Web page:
“At the moment, they can definitely look for partnerships or their joint ventures to tap into this opportunity, or they can focus first on applying for a public fund management or distributor licence on their own before touching on the advisory business,” she said.

Vanguard has become the first foreign players to take on the new scheme. Just recently, it set up an investment advisory joint-venture with Ant Financial to provide investment advisory services to Chinese investors.

However, Cerulli’s Hui noted that it is Ant Financial – not the JV – that was given the investment advisory licence.

“While the licence was given to Ant Financial and the not the JV, it sets the ground for Vanguard or the JV to provide support to Ant Financial’s coming advisory business.

Not all are enthusiastic with Vanguard’s move, however.

Peter Alexander, managing director at Z-Ben Advisers, believes that partnering via commercial agreements is better than having equity JVs.

“There are real commercial merits behind the Ant-Vanguard partnership,” he said in a Linkedin post, commenting about the Vanguard-Ant Financial JV.

“It is the structure, however, that will ultimately prove to be the death knell of the partnership; an equity joint venture where Vanguard is the 49% minority shareholder. The exact same concept was tried before (Ping An Russell Investment), ending in failure with the JV dissolved after just four years due to intense strife between the shareholders.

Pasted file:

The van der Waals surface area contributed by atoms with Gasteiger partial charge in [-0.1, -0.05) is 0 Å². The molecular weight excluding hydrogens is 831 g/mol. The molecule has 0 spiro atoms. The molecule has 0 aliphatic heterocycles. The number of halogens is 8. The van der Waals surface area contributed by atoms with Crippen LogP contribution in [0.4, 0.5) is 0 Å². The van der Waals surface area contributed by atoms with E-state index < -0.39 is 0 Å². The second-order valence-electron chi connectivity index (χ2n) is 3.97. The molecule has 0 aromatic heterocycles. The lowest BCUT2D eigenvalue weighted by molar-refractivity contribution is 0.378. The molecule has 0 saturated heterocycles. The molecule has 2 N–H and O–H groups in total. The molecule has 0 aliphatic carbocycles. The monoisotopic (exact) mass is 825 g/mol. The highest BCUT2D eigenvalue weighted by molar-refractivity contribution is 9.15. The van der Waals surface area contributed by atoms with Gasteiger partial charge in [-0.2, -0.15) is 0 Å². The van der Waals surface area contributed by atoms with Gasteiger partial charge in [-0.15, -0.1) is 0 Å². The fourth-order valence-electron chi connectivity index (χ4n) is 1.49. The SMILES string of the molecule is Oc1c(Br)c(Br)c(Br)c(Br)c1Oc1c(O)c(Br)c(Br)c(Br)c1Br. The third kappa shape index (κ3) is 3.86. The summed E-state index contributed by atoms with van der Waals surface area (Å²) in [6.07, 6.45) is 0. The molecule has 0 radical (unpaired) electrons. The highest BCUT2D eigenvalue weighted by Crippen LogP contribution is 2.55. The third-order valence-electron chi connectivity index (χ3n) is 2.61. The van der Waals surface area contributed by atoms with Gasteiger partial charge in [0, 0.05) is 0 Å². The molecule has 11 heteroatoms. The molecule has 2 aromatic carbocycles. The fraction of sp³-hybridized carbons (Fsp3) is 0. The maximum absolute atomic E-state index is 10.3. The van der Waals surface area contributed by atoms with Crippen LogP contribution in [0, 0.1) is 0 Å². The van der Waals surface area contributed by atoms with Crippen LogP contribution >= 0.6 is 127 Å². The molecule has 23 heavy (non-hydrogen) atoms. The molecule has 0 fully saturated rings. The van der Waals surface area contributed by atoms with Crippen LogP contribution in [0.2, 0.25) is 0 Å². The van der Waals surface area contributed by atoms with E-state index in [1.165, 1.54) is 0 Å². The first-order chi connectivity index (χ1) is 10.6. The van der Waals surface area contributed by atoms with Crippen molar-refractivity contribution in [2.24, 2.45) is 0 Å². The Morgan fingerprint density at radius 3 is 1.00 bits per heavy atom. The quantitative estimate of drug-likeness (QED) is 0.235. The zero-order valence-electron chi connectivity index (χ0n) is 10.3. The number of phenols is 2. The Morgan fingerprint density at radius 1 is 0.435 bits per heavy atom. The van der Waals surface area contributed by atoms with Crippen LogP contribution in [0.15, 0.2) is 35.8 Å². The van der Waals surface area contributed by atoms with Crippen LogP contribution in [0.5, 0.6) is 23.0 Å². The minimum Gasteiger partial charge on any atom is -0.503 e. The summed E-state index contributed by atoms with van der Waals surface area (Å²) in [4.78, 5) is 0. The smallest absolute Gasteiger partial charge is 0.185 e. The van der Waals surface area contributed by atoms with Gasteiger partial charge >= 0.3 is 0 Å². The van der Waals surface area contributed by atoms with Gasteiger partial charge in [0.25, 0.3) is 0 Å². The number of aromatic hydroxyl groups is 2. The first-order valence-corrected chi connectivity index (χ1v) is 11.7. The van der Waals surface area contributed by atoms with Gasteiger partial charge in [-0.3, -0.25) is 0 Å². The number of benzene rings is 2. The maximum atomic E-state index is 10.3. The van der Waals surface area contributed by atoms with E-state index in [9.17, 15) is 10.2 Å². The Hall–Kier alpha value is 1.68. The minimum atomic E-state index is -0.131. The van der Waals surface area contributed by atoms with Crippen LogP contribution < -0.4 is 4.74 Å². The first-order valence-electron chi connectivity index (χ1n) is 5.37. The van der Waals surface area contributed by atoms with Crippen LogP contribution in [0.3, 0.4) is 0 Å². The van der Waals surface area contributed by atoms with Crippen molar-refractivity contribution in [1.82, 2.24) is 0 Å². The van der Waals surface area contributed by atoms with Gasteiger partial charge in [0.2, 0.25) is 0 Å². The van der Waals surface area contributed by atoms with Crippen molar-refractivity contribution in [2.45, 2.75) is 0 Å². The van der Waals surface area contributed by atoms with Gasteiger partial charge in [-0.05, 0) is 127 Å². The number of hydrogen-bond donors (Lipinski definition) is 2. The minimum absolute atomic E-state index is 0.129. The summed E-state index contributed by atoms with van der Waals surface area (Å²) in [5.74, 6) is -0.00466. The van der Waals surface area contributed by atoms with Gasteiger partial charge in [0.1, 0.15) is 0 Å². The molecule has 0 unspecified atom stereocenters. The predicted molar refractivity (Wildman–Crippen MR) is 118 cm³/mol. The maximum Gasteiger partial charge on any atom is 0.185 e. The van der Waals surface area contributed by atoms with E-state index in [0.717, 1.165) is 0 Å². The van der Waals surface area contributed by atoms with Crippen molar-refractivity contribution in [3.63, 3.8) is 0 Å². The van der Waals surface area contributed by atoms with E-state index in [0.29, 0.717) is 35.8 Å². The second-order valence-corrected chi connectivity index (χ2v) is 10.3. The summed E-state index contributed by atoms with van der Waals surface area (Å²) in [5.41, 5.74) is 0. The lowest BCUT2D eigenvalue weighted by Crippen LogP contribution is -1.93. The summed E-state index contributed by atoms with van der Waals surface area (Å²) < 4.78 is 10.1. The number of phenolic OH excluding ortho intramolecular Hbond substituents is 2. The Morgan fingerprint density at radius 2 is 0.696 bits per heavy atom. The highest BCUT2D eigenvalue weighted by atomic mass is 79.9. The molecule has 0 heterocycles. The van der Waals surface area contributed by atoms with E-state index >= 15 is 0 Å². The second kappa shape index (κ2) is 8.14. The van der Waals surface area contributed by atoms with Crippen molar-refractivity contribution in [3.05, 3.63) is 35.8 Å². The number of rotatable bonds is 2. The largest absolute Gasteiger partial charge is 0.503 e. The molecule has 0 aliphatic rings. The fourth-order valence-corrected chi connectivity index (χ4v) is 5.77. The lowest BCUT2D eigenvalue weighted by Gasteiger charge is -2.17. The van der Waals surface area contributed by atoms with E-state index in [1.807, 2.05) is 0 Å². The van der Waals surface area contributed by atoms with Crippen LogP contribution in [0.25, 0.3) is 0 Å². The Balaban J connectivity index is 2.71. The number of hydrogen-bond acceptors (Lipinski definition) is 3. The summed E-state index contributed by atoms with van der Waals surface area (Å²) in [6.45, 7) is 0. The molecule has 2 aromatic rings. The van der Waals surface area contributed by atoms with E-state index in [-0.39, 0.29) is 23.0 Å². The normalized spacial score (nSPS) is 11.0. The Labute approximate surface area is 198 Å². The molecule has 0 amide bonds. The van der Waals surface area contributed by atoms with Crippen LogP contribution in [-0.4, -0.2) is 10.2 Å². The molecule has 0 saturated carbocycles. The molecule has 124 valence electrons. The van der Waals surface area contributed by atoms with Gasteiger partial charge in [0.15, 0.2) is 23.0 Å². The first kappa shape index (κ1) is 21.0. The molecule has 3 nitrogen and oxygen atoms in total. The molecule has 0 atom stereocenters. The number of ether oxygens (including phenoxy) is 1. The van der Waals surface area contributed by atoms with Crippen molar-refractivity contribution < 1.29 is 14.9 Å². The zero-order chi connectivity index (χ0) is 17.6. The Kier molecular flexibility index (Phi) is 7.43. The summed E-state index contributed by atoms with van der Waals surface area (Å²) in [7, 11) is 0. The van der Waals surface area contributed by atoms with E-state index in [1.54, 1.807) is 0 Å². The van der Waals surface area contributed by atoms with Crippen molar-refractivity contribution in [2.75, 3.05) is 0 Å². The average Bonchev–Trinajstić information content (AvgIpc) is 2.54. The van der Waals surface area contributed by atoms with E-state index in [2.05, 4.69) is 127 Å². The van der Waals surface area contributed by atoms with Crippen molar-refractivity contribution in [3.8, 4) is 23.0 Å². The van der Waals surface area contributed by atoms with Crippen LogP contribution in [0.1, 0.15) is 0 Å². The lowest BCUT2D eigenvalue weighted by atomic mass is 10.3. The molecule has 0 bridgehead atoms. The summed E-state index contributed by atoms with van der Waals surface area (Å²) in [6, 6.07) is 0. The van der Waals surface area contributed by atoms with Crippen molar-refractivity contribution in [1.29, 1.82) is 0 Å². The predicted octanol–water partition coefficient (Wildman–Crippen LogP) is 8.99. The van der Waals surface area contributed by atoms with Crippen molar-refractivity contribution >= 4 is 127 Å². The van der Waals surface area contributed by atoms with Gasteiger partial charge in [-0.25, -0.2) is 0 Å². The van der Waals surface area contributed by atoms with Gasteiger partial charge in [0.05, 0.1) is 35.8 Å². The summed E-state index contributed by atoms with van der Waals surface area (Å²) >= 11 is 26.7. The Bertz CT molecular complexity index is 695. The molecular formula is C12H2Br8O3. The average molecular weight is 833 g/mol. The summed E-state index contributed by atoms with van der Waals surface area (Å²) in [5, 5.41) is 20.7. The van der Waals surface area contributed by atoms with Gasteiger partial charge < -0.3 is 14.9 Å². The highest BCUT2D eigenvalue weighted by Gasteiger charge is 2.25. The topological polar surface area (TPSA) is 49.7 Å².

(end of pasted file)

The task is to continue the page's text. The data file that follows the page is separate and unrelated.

“For years we’ve stressed the critical importance of partnering via commercial agreements. Doing so is the only way a foreign partner can ensure that the Chinese side will deliver on what was agreed to. And the Chinese side knows this and is why they will, in virtually all instances, insist on the equity JV structure,” he said.

Intense competition

The Cerulli report also noted the intense competition in China’s retail fund market, with only a handful of firms that are able to raise huge assets for newly launched products.

The firms that are able to do so usually have solid distribution partnerships, are backed by a bank or have a good brand reputation, according to the report.

For example, the two managers that raised the most assets for newly launched funds this year were both backed by banks, which are ABC-CA Fund Management and Mingsheng Royal Fund Management, the report said.

ABC-CA Fund Management raised RMB 214bn for its Fengze 3 Year Interval Fund, which was launched in August, while Minsheng Royal Fund Management raised RMB 193bn for its China Bond 1-3 Year ADCB Bond Index Fund, which was launched in May.

Firms having a good brand reputation include China Asset Management, which had the largest IPOs in both the equity-biased balanced fund and active equity fund categories, according to the report.

“This was supported by its consistent outperformance among its peers,” it added.

Cerulli expects that competition will even be more intense in the near future, noting that Chinese regulators are mulling plans to roll out new regulations that will give priority to the best-performing firms.

“A manager told Cerulli that regulators are consulting fund firms on a new supervision system recently. Firms with good long-term performance could be given higher ratings and priority in the fund approval process,” it said.

Part of the Mark Allen Group.